by Nastia VoynovskayaPosted on

Hazy figures walk towards the viewer in John Wentz’s new series of oil paintings, their faces muddled as if conjured from some distant memory or last night’s dream. His solo show “Passages,” opening alongside Mike Davis’s “A Blind Man’s Journey” (see our recent studio visit with Davis here), is set to debut at San Francisco’s 111 Minna Gallery on October 3. Wentz’s work is optimally experienced in person. Playing with new textures, he steers his figurative paintings further into abstract territory, breaking down bodies into their basic components and exaggerating the ways light dances on them. Wentz deliberately calls attention to the paint itself, allowing pigments to bubble and burst and scraping away fine lines with a pencil. The results are disorienting and poignant, reminding us of the ways our own memories can be distorted and altered.

by Nastia VoynovskayaPosted on

Dutch painter Chris Berens’s work (featured in our book Hi-Fructose Collected 3) can be described as storybook-like with a darker twist. His light, airy oil paintings have a luminescence about them, as if his figures and the spaces they inhabit have a crystalline translucency that imbues them a magical-feeling ambiance. Berens recently collaborated with best-selling young adult fiction author Kami Garcia on an illustration project. An artist herself, Garcia is a long-time admirer of Berens and asked him to create three new paintings to be reprinted in her forthcoming novel, Unmarked. We bring you a first look at these new pieces before they debut in the book, which hits stores later this week.

by Nastia VoynovskayaPosted on

Carl Krull’s drawings have a visceral appeal. Each of his works is composed of horizontal lines that start out parallel and wrinkle somewhere in the middle, yielding figures as if out of some primordial mass. Sometimes the forms he draws are hardly distinguishable from one other. The eye attempts to untangle his orgiastic cacophony of limbs and biomorphic shapes as if they were some strange riddle. On September 27, Krull debuted his solo show “Seismic” at V1 Gallery in Copenhagen. The pieces evoke both the smooth grooves of cliff sides and the monochromatic markings of seismographs. By setting restrictions on his process (he seems to refuse to take the charcoal off the paper until it has crossed from one side to the other), Krull captures the quality of geological formations and invokes themes of creation and mythology.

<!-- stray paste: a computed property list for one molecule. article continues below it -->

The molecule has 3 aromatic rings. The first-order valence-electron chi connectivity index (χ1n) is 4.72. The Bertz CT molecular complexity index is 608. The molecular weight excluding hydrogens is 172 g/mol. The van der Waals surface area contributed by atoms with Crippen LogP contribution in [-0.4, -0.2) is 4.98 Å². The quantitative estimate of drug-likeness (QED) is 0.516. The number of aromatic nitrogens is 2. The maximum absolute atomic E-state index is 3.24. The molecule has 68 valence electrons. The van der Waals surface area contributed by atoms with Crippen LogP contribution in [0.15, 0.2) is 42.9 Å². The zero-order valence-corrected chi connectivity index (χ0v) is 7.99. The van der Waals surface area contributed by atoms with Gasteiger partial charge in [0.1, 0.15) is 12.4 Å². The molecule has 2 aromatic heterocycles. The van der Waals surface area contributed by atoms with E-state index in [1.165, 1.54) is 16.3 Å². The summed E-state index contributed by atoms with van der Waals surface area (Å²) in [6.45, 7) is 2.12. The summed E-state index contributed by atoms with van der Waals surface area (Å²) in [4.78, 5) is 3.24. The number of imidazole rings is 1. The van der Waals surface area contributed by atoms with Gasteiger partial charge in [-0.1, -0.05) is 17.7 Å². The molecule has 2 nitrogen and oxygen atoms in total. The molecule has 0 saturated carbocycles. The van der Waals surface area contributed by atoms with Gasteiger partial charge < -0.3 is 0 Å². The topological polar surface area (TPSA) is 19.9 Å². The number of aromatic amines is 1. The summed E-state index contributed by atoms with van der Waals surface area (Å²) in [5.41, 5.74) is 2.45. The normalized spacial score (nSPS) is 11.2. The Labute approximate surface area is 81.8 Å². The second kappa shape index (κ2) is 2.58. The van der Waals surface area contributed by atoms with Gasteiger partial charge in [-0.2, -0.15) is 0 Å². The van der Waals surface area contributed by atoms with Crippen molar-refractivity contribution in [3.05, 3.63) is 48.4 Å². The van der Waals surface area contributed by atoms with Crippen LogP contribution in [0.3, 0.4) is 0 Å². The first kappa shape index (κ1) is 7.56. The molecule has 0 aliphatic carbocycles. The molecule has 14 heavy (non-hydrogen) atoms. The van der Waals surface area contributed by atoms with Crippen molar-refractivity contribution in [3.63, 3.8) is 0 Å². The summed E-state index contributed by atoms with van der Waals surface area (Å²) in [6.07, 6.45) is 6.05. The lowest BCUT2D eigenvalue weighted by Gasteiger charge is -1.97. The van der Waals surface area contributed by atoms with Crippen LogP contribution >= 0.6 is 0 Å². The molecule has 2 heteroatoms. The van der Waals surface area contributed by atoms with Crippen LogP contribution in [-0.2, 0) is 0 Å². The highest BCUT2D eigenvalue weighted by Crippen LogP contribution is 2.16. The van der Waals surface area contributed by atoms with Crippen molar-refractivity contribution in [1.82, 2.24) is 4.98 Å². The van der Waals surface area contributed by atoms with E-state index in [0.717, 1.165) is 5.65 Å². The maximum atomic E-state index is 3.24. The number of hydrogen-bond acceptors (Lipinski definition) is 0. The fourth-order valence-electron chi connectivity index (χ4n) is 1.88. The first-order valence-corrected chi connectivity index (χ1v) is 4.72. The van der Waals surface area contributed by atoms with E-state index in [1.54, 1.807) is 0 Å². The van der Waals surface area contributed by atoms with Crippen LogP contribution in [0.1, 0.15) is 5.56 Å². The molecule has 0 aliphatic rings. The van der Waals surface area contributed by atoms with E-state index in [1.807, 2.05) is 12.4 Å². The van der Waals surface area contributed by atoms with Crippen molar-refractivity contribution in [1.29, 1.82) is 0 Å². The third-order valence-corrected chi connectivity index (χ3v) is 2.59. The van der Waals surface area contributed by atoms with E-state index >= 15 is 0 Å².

by CaroPosted on

This Thursday, Yoskay Yamamoto will debut eighteen new paintings and sculptures at Hellion gallery in Portland, “Rainy Day with a Chance of Sun.” For this show, Yamamoto chose to explore the balance between joy and melancholy. His paintings vary in style, inspired by artists like Paul Klee, Keith Haring, Yayoi Kusama, and Robert Indiana, to name a few. Images of their art are scattered around his Los Angeles studio where we paid him a visit.

by Nastia VoynovskayaPosted on

While some artists seem to explore themes that come to them through spontaneous inspiration, Scottish-born, London-based artist Charles Avery has devoted his career over the past decade to an imaginary, nameless island. His sculptures, drawings, installations and texts — even if seemingly unrelated — culminate in the description of a specific, fictional world like an anthropological study. Over the course of his work from 2004 to today, details about the island have revealed themselves. In fact, its fate isn’t so different from many other countries formerly under British rule.

by Nastia VoynovskayaPosted on

Currently on view at New York City’s Last Rites Gallery, Donato Giancola and Fred Harper’s respective solo shows take viewers into strange worlds influenced by science fiction and fantasy. Donato Giancola’s “Silent Tragedies” is a rich series of oil paintings set in a distant realm where mechanical meets Medieval. Painting with a filmmaker’s eye, he depicts his protagonists in pivotal moments of their adventures. Fred Harper’s show “Virus Like Us” takes viewers into a megalopolis where biomorphic shapes become architectural structures (H.R. Giger appears to be a big influence). Harper attributes his interest in strange cityscapes to the culture shock he experienced when coming to New York from a small Pennsylvania town. Both shows are on view through October 4, so check them out while you still can.